Attorneys & Professionals
On August 13, 2021, the Occupational Safety and Health Administration (OSHA) issued updated guidance to align with recent Centers for Disease Control and Prevention (CDC) changes to masking and testing recommendations for fully vaccinated individuals (Protecting Workers: Guidance on Mitigating and Preventing the Spread of COVID-19 in the Workplace | Occupational Safety and Health Administration (osha.gov)).
Due to rising case numbers and the increased transmissibility of the Delta variant, the CDC (and now OSHA) recommend that vaccinated individuals wear masks indoors in areas where COVID-19 spread is classified as substantial or high transmission. Currently, more than 90% of the United States meets this standard.
As you may recall, OSHA previously issued an emergency temporary COVID-19 standards for workers in the health care industry (COVID-19 Healthcare ETS | Occupational Safety and Health Administration (osha.gov)), but declined to issue standards for other industries. Accordingly, its guidance here is a recommendation – not a requirement. However, it is likely that OSHA will strongly consider compliance with these recommendations in determining whether an employer has violated its General Duty Clause obligation to provide a workplace free from recognized hazards likely to cause death or serious physical harm to employees.
More broadly, OSHA recommends that employers implement multi-layered interventions to protect workers and mitigate the spread of COVID-19. OSHA’s most current recommendations include the following:
- Facilitate employees getting vaccinated. Employers should grant paid time off for employees to get vaccinated and recover from any side effects. OSHA also suggests, for the first time, that employers consider adopting policies that require unvaccinated workers to undergo regular COVID-19 testing – in addition to mask wearing and physical distancing.
- Enforce policies for workers who are in close contact with someone who tested positive for COVID-19. Fully vaccinated people who have exposure to someone with suspected or confirmed COVID-19 should get tested 3-5 days after exposure and should wear a mask in public indoor settings for 14 days or until they receive a negative test result. People who are not fully vaccinated should be tested immediately after being identified, and, if negative, tested again in 5–7 days after last exposure or immediately if symptoms develop during quarantine. Additionally, all absence policies should be non-punitive.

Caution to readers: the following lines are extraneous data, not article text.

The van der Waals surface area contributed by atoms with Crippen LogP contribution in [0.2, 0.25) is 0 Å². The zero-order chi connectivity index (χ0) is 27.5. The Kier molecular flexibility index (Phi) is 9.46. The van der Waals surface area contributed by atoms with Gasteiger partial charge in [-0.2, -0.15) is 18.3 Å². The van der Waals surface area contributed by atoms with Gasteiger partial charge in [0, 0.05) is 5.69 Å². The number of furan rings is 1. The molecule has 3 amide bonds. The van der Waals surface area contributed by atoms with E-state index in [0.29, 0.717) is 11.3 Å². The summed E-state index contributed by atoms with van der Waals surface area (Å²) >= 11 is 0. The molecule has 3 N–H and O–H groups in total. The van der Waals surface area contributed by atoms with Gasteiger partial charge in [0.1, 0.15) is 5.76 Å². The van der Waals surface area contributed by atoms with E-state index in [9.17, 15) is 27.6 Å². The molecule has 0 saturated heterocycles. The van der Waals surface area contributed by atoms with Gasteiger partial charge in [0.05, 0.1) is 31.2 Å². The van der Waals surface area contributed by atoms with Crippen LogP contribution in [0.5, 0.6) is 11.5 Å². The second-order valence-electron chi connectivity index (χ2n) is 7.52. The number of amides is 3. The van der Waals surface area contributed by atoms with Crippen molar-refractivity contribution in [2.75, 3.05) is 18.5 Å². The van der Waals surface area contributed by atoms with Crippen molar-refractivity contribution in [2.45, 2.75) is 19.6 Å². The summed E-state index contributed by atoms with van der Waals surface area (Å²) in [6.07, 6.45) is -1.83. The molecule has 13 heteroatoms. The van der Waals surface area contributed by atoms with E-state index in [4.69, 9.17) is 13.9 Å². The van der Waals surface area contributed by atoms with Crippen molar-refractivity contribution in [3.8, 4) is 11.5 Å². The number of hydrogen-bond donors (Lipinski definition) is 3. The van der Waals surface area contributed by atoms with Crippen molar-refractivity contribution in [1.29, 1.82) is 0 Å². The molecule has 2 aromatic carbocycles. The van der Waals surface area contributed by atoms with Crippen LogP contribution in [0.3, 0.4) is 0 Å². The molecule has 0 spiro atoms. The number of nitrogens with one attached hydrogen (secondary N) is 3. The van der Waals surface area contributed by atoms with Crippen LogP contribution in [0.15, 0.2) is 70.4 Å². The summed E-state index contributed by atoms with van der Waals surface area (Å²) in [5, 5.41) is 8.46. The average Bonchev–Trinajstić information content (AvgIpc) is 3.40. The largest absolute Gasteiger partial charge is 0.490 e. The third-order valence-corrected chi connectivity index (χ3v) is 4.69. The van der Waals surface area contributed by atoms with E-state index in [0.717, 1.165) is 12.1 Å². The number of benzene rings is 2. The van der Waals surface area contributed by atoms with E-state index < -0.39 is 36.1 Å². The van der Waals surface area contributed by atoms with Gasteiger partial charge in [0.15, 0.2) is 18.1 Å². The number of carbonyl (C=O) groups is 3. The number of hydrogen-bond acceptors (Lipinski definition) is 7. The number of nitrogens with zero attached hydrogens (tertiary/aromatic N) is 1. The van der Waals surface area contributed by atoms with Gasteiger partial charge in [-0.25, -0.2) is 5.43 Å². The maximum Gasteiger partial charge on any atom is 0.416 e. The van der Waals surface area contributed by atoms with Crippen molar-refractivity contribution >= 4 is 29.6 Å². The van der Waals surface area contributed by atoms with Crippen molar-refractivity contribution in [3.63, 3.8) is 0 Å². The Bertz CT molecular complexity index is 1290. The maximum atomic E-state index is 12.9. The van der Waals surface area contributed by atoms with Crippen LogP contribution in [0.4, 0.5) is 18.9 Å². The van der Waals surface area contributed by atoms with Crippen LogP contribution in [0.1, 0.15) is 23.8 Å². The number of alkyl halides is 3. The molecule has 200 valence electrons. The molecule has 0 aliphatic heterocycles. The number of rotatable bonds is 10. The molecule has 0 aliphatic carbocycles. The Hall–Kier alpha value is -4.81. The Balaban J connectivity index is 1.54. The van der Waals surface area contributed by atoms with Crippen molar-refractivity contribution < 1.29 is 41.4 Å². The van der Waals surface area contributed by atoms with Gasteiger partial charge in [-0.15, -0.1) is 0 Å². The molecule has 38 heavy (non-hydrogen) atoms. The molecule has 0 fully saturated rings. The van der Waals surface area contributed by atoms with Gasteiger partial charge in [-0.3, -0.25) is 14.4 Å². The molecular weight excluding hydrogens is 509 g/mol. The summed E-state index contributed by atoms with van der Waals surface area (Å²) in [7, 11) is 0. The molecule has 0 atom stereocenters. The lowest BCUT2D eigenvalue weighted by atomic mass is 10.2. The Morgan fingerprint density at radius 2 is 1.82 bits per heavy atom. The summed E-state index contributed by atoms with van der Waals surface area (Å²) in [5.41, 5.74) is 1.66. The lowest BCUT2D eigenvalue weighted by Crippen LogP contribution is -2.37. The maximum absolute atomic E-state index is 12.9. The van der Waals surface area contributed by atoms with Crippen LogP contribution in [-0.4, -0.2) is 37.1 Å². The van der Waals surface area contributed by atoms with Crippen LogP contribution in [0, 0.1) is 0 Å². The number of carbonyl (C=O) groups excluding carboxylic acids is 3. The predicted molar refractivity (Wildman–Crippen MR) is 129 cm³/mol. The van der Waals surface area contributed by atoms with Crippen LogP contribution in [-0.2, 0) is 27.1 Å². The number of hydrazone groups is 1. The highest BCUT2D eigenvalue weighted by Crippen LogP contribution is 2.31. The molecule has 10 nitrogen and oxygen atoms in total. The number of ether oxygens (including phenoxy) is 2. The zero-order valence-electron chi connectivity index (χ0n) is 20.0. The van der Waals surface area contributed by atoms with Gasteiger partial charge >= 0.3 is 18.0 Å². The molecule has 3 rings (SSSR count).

- Require properly worn face coverings for all employees in public indoor areas where COVID-19 spread is classified as substantial or high transmission. If requested, employers should provide workers with face coverings or surgical masks unless their work task requires a respirator or other PPE. OSHA further recommends that employers suggest or require that unvaccinated customers, visitors, or guests wear face coverings in public, indoor settings in areas of substantial or high transmission.
In addition to the above, OSHA continues to recommend following its prior guidance related to disinfection, ventilation, physical distancing, and employee training.
OSHA’s updated guidance also provides specific recommendations for higher-risk workplaces with mixed-vaccination status workers. Such workplaces include manufacturing; meat, seafood, and poultry processing; high-volume retail and grocery; and agricultural processing settings. These recommendations focus on minimizing the duration and type of contact among unvaccinated and otherwise at-risk workers and making additional use of barriers and face coverings to reduce the possibility of COVID-19 transmission.
Finally, remember that several states, including California, New York, Oregon, and Virginia, require COVID-19 safety plans. Additionally, New York’s HERO Act also requires a written airborne infectious disease plan. Contact your Vorys lawyer if you have questions about federal or state workplace safety plans related to COVID-19.